Review: Corpse Party: Book of Shadows

Corpse Party: Book of Shadows is a bizarre little game. Within the first hour of starting it up, two of the main characters are bathing one another and saying things like, “I’ve just gotta grab dat ass!” Mind you, both are high school girls. One is a lesbian, though. The other isn’t, but is sort of okay with what’s happening. Then suddenly there’s a séance… and people start getting shredded. It’s all rather weird. Yet, at the same time, Book of Shadows has a compelling story to tell. So long as you’ve played the first game, and anime on top of reading scores of text to the tune of Japanese voice-tracks isn’t off-putting, 5pb.’s visual novel may be worth the investment.

Corpse Party: Book of Shadows is both a prequel and sequel to the first game that appeared on Sony’s PSP back in 2010. The first Corpse Party followed a troupe of seven high school classmates who got trapped in a cursed elementary school and were subsequently attacked and heinously murdered by malicious spirits. With plot twists aplenty, the game ended with a whole host of unanswered questions. Shadows, then, goes back in time to flesh out certain details, while also jumping ahead and picking up shortly after the events of the original. The developers have enabled players to view situations in the first game from different perspectives through this design, even granting them the opportunity to make new decisions to alter the fates of characters that may have otherwise been axed.

The most satisfying part of the story, aside from there being multiple endings, is how it’s told, which is through a compilation of short stories focusing on new and old faces. This makes for a unique and interesting narrative, but only if the player has knowledge of the events from the first title. Make no mistake, without having played the previous entry, or looking up the rather lengthy plot synopsis, Book of Shadows will make very little sense. This is made worse by the fact that the plot can jump around quite a bit, merely compounding the confusion, and making it all generally more difficult to follow.


But, if there’s already an understanding of what’s transpired in the initial Corpse Party, then the story here is worth the price of admission. It’s dark, gruesome and wholly unsettling, made all the more captivating by its characters that are expertly crafted and better yet, full of life. Each feels one-hundred percent unique, making for an ensemble of sundry personalities. Over the course of the adventure, the cast will undoubtedly grow on you, making their grisly death scenes all the more chilling and impactful. Let it be known now, however, this game is not for the faint of heart. It’s graphic, explicit and occasionally disgusting. After all, it’s firmly rooted in the horror genre of storytelling, so one should expect a certain level of violence and gore to be present. One should also expect softcore hentai, because the game often treads that path, as well. Though it keeps everything PG-13, it’s there all the same… and rather awkward. Oh, and uncomfortable.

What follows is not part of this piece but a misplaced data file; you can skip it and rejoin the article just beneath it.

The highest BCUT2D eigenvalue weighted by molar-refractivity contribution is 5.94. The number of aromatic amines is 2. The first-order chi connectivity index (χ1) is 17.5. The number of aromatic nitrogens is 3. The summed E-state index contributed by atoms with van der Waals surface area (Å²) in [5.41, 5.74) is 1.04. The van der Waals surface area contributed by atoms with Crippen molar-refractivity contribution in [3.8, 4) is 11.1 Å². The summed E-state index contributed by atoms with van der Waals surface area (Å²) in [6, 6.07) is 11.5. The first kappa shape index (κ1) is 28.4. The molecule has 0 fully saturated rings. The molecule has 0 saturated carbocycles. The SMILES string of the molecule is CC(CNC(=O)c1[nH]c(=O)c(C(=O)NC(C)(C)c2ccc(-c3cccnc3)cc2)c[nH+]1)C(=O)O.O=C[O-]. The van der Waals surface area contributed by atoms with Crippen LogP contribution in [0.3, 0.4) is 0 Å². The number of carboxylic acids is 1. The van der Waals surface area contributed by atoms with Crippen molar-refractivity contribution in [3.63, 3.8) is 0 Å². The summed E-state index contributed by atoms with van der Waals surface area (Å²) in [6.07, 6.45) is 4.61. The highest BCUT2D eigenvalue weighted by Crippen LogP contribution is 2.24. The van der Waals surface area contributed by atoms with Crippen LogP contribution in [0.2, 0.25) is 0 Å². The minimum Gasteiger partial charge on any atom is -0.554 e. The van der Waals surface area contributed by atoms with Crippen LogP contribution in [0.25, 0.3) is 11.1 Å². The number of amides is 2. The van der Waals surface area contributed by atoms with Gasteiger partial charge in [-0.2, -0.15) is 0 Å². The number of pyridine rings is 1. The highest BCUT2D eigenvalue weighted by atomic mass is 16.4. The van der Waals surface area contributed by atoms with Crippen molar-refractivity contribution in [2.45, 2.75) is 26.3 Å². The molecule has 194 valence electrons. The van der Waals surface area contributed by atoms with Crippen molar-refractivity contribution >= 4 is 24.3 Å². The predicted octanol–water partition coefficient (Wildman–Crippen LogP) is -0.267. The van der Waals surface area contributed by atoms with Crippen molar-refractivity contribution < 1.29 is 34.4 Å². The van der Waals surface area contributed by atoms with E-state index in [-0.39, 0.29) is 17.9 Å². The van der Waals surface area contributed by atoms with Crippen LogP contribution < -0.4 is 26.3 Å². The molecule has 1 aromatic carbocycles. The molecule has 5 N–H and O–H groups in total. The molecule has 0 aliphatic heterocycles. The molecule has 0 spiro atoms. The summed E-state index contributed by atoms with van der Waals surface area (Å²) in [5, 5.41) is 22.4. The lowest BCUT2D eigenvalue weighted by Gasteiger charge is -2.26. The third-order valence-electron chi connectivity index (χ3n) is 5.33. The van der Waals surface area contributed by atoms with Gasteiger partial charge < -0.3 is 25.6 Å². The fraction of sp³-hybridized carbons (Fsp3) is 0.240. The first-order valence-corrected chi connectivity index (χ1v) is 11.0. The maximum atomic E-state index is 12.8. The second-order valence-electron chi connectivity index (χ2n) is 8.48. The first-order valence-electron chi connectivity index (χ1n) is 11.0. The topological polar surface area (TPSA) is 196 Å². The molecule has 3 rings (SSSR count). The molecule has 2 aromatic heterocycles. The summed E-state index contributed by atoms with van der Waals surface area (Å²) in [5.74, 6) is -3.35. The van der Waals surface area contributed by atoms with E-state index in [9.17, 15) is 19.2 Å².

Calling Corpse Party: Book of Shadows a “game” isn’t exactly accurate, though, because it’s really not one. As mentioned, it’s a visual novel with segments that are sort of interactive. The majority of the time will be spent pressing the ‘X’ button to plow through the piles of dialogue. Between poring over all the text and watching cutscenes, players will minimally navigate corridors and such, but all this is comprised of is moving a character from space to space on a map. When entering a new room, there’s a chance to scan the surroundings in first-person mode with the analog stick, at which time there might be something in the environment to click on and read about, but that’s the extent of “playing” the game. It’s up in the air whether or not fans of the first title will take a liking to this change, as Book of Shadows’ gameplay is ultimately quite different from the previous installment’s.


Nevertheless, the art here is top notch stuff, if anime is something of interest. Characters and environments are vibrant and imaginative and considering the fact that this is a horror story, the carnage and killings are all vividly illustrated, too, providing more than a few shocking and revolting moments. Seeing the mutilated body and entrails of a person who has been thrown against a wall so hard they’ve basically exploded all over the room is unnerving, to say the least.

That’s actually what Book of Shadows does best; it creates a haunting atmosphere that incites genuine emotionality. There were several occasions when my heart was pounding because I was afraid to see what the next room had in store. Better still, though, were the times when I couldn’t put the game down because I was so caught up in the magic of the wonderful marriage of a damn near perfect localization on the part of publisher XSEED and the gripping music. If Corpse Party: Book of Shadows has one, unequivocally delightful aspect, it’s the soundtrack. It knows when to smother players with a thick blanket of melancholic overtures, and when to boil their insides with suspenseful, sinister requiems. In this respect, BOS knocks it out of the park.


Closing Comments:

In the end, whether or not you enjoy Corpse Party: Book of Shadows really depends on if you want to play a game or read a story. After all, this is a visual novel heavily embedded in the zaniness typically found in such anime endeavors. There are droves of text blocks to scour, no true gameplay to be experienced and a deluge of weirdness happening at every turn. At the same time, however, and aside from being completely bizarre, Book of Shadows has a fascinating tale to disclose. For $20, it’s about the price of a graphic novel, which is exactly what it is. So if you can stomach the gore and overall obscurity, then this super niche PSP title may be worth checking out.

Platform: PSP (PSN)